Friday, May 29, 2009


Watching the National Spelling Bee this week brought back memories for me. I’ve had a lot of disappointments in my life so far, as is true of everyone, but the disappointments whose bitter memories of regret still linger are those times when I have disappointed myself. I don’t really consider myself a perfectionist, but I do have high standards and aspirations.

I’ve never been a great cook, but one dish in 1974 singlehandedly ruined my culinary reputation with my husband - curried apricot pork chops. I don't think it was anything I did; it was a dreadful combination of flavors to begin with. Hey, if it’s printed in a cookbook, I figured it has passed some kind of taste test. Ed occasionally “experiments” in his cooking repertoire these days, but he does this with aplomb because he can always say, “Well, that was bad, but not as bad as those curried apricot pork chops.” It’s so rewarding to know that my cooking effort has been set as the gold standard - for failure.

I’ve been disappointed in how my quilts turn out and how my solos (voice, piano, organ, harp) sounded. I’ve been disappointed in photographs I have taken. I have been disappointed that I quit college after one year (and worried that I let down my parents even more with that decision). I’ve been sorely disappointed with some grades I have received. But I can say that the personal failure that gnaws at my gut every time I think about it is the Memphis Spelling Bee of 1968.

Spelling has always been a passion of mine. I like the exactness of it. There is no room for ambiguity. A word is spelled this way, not that way. Of course, a few words can be spelled more than one way - therein lies my pitiful story.

Picture it: I was an 8th-grade geek who won the East Junior High Spelling Bee in Memphis, and as such, had moved on to the Memphis Spelling Bee, which was broadcast live on the radio. Such opportunity! Such pressure! It finally came down to three contestants, two girls and me. I can’t remember any words I spelled in that whole bee - except my nemesis word - ELEGY. Oh, yes, ELEGY. The word is burned into my brain. So is this paragraph in the local newspaper: “Carol Tiffin, an 8th-grader at East Junior High, won a $25 bond from The Press-Scimitar as second runner-up. Carol missed the word ‘elegy,’ but a judge said after the contest that the word she spelled would have been accepted if the judges had realized at the time she correctly spelled the wrong word.”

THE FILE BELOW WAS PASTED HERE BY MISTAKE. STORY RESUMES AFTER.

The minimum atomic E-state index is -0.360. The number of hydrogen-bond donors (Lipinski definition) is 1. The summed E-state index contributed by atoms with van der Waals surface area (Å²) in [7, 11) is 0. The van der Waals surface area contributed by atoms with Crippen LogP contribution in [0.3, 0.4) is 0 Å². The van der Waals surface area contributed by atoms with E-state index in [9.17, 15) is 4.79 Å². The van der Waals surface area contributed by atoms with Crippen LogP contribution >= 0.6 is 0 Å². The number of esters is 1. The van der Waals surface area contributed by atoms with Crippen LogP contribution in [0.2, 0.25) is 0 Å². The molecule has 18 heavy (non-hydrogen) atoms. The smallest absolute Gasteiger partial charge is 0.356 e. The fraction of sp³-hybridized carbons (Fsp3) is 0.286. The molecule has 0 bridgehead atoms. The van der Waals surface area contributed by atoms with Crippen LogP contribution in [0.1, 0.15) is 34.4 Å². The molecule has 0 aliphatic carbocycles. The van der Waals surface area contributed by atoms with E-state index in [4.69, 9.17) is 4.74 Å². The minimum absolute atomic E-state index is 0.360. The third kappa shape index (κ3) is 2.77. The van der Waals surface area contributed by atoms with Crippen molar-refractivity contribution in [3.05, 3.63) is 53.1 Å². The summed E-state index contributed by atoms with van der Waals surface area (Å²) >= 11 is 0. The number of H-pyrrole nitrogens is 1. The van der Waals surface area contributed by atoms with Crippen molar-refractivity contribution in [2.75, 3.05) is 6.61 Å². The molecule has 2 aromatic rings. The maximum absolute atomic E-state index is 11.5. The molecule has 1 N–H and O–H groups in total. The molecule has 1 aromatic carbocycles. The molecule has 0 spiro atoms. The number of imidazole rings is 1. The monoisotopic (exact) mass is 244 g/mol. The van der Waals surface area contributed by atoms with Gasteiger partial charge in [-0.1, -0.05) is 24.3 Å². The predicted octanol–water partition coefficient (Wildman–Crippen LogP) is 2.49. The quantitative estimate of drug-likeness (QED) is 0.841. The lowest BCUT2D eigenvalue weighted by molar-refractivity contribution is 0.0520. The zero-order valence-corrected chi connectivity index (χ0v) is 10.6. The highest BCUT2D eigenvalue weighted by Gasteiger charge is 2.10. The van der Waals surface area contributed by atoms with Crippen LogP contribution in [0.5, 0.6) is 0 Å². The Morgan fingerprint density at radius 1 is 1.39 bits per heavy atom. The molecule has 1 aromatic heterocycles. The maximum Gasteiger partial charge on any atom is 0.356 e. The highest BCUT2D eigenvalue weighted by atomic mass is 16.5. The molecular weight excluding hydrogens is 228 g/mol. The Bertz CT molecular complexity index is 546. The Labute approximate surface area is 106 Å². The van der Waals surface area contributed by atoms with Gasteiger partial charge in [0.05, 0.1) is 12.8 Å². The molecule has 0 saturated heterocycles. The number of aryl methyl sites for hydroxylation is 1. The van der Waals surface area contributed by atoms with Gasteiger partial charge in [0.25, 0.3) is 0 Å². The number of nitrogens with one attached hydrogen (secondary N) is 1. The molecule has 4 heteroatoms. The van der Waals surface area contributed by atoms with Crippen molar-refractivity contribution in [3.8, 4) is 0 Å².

How does one “correctly spell the wrong word”? I spelled the word ELOGY, as I could have sworn I had seen that word somewhere at some time. After the bee, I went down to the judges’ huge dictionary and looked up the word ELOGY. It was there. And since the winning words were IMMUTABLE and ONYX - words I could have easily spelled - I could have been a champion. Sigh.

Just for fun, today I looked up the word ELOGY on Yep, it’s still there. A testament to my missed opportunity for fame and fortune. You might think I’m petty to continue to think about this after 41 years, and you may be right. However, it’s one of those missed opportunities I wish I could go back and change. A 14-year-old named Betty Gay Luton (described in the article as a “tall, willowy eighth-grader” - a description which rubs salt in my wound) won the Memphis Spelling Bee that year.

I wonder what those judges are doing today. I hope they are preparing to sit down to a tasty meal of curried apricot pork chops. Revenge can be sweet.


Joy said...

I wonder what the judges are doing today--if they're alive at all! They should've had a redo! I know you would've won the national title, and we could've had yet another trip to DC!

Cuidado said...

I think you're too hard on yourself especially with the mix-up. About cooking. Learn to cook one dish that will knock Ed's socks off and offer to cook it often if he never mentions the curried apricot dish again.

Carol Tiffin James said...

LOL, Cuidado, I gave up cooking right after that. My husband has always loved to cook and excels at it, and I never enjoyed it and wasn't good at it (I do bake bread but that's about it), so we decided 35 years ago that he would do the cooking and I would take tasks more suitable and enjoyable for me, like handling the finances, bank statements, etc. The family joke is "How many slices of bread does it take for Mama to make a grilled cheese?" and the answer is "a whole loaf." (I tend to burn them and have to start over...) Especially now that he is retired, what a pleasure it is for me to come home from work and smell dinner already cooking!